When I first visited China in 1990 I was surprised at how capitalistic it was. Somehow I’d always thought of China as a communist country but especially in the southern provinces near Hong Kong I experienced some of the most capitalistic attitudes and practices I’ve seen anywhere. Even to a dyed in the wool capitalist like myself the brash materialism and focus on money was a bit nauseating.
As I wrote in (In health care, the rich and powerful aren’t really insulated):
Overall, the rich and powerful are highly constrained in their ability to get exceptional service and quality in health care compared to other spheres in their lives.
Of course there are differences, but they are nowhere near as stark as in sectors like housing or travel.
In China it’s a different story, according to yesterday’s Wall Street Journal (Hospital Caters to China’s Wealthy and Poor):
At the TEDA International Cardiovascular Hospital just outside Beijing, patients can choose from six levels of service.
At the lowest end, for about $6.70 a night, patients must share a small room with others. The biggest suite at the hospital, on the other hand, costs about $3,200 a night and occupies half the floor of a building. It offers satellite television, an indoor garden, a conference room, two bedrooms, a massage chair and a private gym.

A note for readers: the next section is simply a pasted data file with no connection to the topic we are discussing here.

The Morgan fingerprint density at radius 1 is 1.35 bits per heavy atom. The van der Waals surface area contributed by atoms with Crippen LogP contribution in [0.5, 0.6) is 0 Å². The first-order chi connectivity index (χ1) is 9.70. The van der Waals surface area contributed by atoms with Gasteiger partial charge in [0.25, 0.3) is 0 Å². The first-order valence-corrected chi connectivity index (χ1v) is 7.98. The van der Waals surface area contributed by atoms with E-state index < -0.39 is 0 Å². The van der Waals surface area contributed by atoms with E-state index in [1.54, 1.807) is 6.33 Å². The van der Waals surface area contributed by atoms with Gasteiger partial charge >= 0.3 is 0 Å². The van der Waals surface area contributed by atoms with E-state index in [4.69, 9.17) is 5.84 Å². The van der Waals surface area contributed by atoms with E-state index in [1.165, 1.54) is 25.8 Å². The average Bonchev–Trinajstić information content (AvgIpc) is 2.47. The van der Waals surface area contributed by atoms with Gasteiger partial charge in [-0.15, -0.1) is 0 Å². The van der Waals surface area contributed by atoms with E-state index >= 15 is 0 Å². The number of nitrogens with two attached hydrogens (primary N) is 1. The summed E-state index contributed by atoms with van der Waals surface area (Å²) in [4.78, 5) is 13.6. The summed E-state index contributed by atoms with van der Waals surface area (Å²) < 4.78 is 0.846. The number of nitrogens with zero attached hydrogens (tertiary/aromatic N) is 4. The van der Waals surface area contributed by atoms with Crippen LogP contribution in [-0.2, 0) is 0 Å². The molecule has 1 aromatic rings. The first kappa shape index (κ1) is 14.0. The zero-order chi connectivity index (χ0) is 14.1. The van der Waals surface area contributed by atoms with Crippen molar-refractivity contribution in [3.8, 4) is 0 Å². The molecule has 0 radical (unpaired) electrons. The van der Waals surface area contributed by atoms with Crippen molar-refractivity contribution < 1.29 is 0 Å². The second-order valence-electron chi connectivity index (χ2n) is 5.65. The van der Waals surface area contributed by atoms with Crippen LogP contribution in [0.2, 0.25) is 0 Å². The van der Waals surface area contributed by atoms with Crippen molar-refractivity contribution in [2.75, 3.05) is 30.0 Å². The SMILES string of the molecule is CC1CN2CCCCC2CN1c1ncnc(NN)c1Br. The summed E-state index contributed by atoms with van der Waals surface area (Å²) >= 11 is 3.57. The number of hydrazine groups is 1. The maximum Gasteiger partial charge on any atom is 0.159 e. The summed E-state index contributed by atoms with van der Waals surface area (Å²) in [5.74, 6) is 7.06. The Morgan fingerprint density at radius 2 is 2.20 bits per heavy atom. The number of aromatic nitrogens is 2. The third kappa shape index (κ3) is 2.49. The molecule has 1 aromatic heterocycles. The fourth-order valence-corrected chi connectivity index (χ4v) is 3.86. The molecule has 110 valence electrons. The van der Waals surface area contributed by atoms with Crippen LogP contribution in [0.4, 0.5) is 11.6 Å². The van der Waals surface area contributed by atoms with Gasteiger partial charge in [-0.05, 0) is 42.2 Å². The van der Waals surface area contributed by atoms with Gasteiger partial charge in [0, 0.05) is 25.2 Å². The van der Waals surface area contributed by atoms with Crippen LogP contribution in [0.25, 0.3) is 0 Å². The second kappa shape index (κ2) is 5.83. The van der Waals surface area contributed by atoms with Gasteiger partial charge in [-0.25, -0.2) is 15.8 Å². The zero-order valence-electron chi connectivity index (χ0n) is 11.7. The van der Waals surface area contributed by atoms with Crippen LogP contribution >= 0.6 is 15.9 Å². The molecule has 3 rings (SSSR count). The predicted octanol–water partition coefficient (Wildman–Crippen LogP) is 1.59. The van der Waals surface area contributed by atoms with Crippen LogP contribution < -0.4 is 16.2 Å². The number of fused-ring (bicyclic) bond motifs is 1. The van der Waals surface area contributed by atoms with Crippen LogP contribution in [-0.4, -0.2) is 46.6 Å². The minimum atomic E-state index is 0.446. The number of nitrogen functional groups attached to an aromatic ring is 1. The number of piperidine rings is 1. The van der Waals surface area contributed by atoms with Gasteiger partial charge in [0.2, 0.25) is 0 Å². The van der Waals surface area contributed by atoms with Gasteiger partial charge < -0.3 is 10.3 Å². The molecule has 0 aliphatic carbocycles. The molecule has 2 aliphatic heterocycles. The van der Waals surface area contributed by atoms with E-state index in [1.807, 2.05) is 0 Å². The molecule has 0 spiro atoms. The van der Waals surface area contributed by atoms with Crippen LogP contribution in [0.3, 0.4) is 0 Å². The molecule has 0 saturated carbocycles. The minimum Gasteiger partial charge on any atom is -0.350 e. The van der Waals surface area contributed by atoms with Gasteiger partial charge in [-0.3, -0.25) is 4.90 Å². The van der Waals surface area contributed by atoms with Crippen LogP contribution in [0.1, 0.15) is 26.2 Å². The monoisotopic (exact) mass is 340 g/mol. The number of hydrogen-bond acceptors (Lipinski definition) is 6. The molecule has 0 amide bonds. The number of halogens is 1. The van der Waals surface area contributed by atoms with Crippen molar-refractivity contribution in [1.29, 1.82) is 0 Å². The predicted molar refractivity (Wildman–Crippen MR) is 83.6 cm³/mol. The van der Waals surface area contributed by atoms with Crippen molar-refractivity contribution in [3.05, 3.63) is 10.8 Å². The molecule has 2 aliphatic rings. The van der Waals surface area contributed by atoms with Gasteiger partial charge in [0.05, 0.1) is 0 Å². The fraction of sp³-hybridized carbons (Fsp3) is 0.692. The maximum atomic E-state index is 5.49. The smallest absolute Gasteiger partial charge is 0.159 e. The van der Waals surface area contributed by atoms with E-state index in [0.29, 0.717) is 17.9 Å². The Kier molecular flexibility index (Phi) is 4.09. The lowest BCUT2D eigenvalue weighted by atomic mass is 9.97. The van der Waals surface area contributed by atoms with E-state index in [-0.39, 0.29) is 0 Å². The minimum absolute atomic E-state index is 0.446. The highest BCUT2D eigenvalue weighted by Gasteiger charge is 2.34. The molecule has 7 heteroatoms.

“It’s just like an airplane,” says Liu Xiaocheng, the hospital’s president. “In the front of the plane, they have the first class. In the middle, business class. At the end they have the economy class. But they’re all going to the same destination. It’s the market!”
The article focused on the differences in amenities (essentially the hotel aspects of the hospital). The article implies that the level of medical careÂ is the same for everyoneÂ –mentioning, for example, free care given to orphans to build goodwill with the government.Â To some extent that’s the situation that prevails in certain US hospitals –VIP suites for extra charge, butÂ the same medical care for all (mostly).
It would have been interesting if the reporters probed more on this point.Â I’d be interested to know how many levels of medical care are being provided and how the hospital chooses what resources to commit to those in the lower service tiers. I wonder whether Liu’s statement about everyone “going to the same destination” is a fair metaphor.